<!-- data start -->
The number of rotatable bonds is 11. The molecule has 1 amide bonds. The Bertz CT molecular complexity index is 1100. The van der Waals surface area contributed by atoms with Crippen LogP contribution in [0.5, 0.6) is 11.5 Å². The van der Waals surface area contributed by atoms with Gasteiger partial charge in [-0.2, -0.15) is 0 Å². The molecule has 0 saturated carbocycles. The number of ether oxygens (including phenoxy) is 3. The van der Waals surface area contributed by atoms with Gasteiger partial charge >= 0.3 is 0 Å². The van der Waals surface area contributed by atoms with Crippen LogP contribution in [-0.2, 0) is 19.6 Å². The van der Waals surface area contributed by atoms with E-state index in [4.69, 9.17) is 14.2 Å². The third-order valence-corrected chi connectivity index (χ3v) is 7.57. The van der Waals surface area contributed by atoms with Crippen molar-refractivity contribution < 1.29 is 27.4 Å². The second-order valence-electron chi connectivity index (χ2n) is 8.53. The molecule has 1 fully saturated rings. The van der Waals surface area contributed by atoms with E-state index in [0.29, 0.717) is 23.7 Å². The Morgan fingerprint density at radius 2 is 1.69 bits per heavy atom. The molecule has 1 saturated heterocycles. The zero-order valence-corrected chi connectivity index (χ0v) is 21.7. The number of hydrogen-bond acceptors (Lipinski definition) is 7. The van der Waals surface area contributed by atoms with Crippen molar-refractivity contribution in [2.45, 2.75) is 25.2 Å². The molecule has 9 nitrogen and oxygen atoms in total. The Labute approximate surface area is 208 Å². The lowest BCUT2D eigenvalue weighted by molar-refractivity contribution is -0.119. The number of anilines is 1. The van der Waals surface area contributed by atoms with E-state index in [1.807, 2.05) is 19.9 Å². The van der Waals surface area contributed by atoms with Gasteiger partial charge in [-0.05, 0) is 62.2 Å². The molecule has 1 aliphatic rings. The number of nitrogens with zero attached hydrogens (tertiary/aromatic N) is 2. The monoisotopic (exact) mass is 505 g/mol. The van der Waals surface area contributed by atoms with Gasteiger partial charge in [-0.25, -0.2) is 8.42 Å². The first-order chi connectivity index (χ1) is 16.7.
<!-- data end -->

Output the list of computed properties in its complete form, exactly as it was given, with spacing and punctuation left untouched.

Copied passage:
The number of rotatable bonds is 11. The molecule has 1 amide bonds. The Bertz CT molecular complexity index is 1100. The van der Waals surface area contributed by atoms with Crippen LogP contribution in [0.5, 0.6) is 11.5 Å². The van der Waals surface area contributed by atoms with Gasteiger partial charge in [-0.2, -0.15) is 0 Å². The molecule has 0 saturated carbocycles. The number of ether oxygens (including phenoxy) is 3. The van der Waals surface area contributed by atoms with Gasteiger partial charge >= 0.3 is 0 Å². The van der Waals surface area contributed by atoms with Crippen LogP contribution in [-0.2, 0) is 19.6 Å². The van der Waals surface area contributed by atoms with E-state index in [4.69, 9.17) is 14.2 Å². The third-order valence-corrected chi connectivity index (χ3v) is 7.57. The van der Waals surface area contributed by atoms with Crippen molar-refractivity contribution < 1.29 is 27.4 Å². The second-order valence-electron chi connectivity index (χ2n) is 8.53. The molecule has 1 fully saturated rings. The van der Waals surface area contributed by atoms with E-state index in [0.29, 0.717) is 23.7 Å². The Morgan fingerprint density at radius 2 is 1.69 bits per heavy atom. The molecule has 1 saturated heterocycles. The zero-order valence-corrected chi connectivity index (χ0v) is 21.7. The number of hydrogen-bond acceptors (Lipinski definition) is 7. The van der Waals surface area contributed by atoms with Crippen molar-refractivity contribution in [2.45, 2.75) is 25.2 Å². The molecule has 9 nitrogen and oxygen atoms in total. The Labute approximate surface area is 208 Å². The lowest BCUT2D eigenvalue weighted by molar-refractivity contribution is -0.119. The number of anilines is 1. The van der Waals surface area contributed by atoms with E-state index in [1.807, 2.05) is 19.9 Å². The van der Waals surface area contributed by atoms with Gasteiger partial charge in [-0.05, 0) is 62.2 Å². The molecule has 1 aliphatic rings. The number of nitrogens with zero attached hydrogens (tertiary/aromatic N) is 2. The monoisotopic (exact) mass is 505 g/mol. The van der Waals surface area contributed by atoms with Gasteiger partial charge in [-0.25, -0.2) is 8.42 Å². The first-order chi connectivity index (χ1) is 16.7.